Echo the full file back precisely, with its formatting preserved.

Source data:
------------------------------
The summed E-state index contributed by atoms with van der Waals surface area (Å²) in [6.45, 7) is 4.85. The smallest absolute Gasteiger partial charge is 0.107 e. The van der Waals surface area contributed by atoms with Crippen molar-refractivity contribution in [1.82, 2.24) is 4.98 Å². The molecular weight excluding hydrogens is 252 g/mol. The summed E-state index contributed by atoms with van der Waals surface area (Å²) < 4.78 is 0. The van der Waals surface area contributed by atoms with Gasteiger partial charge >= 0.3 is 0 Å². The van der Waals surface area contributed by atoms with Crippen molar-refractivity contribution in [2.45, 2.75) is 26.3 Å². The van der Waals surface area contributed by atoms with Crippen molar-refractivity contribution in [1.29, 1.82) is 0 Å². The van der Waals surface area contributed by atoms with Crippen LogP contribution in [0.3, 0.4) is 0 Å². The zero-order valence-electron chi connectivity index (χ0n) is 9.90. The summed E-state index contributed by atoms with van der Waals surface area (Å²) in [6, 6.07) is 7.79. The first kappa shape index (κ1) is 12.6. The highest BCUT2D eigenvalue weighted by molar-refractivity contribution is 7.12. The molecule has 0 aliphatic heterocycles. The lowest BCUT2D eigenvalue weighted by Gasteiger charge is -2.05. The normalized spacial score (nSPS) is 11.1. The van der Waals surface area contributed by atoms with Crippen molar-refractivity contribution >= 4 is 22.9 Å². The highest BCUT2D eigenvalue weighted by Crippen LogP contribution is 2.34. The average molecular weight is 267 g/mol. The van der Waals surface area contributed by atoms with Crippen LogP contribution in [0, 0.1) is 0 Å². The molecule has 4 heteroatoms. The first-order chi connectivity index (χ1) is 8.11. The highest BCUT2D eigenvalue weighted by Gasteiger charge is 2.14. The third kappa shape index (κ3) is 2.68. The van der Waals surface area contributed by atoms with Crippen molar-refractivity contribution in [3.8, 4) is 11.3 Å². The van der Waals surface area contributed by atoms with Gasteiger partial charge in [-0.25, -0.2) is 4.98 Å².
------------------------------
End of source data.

The summed E-state index contributed by atoms with van der Waals surface area (Å²) in [6.45, 7) is 4.85. The smallest absolute Gasteiger partial charge is 0.107 e. The van der Waals surface area contributed by atoms with Crippen molar-refractivity contribution in [1.82, 2.24) is 4.98 Å². The molecular weight excluding hydrogens is 252 g/mol. The summed E-state index contributed by atoms with van der Waals surface area (Å²) < 4.78 is 0. The van der Waals surface area contributed by atoms with Gasteiger partial charge >= 0.3 is 0 Å². The van der Waals surface area contributed by atoms with Crippen molar-refractivity contribution in [2.45, 2.75) is 26.3 Å². The van der Waals surface area contributed by atoms with Crippen molar-refractivity contribution in [1.29, 1.82) is 0 Å². The van der Waals surface area contributed by atoms with Crippen LogP contribution in [0.3, 0.4) is 0 Å². The zero-order valence-electron chi connectivity index (χ0n) is 9.90. The summed E-state index contributed by atoms with van der Waals surface area (Å²) in [6, 6.07) is 7.79. The first kappa shape index (κ1) is 12.6. The highest BCUT2D eigenvalue weighted by molar-refractivity contribution is 7.12. The molecule has 0 aliphatic heterocycles. The lowest BCUT2D eigenvalue weighted by Gasteiger charge is -2.05. The normalized spacial score (nSPS) is 11.1. The van der Waals surface area contributed by atoms with Crippen molar-refractivity contribution >= 4 is 22.9 Å². The highest BCUT2D eigenvalue weighted by Crippen LogP contribution is 2.34. The average molecular weight is 267 g/mol. The van der Waals surface area contributed by atoms with Crippen LogP contribution in [0, 0.1) is 0 Å². The molecule has 4 heteroatoms. The first-order chi connectivity index (χ1) is 8.11. The highest BCUT2D eigenvalue weighted by Gasteiger charge is 2.14. The third kappa shape index (κ3) is 2.68. The van der Waals surface area contributed by atoms with Crippen molar-refractivity contribution in [3.8, 4) is 11.3 Å². The van der Waals surface area contributed by atoms with Gasteiger partial charge in [-0.25, -0.2) is 4.98 Å².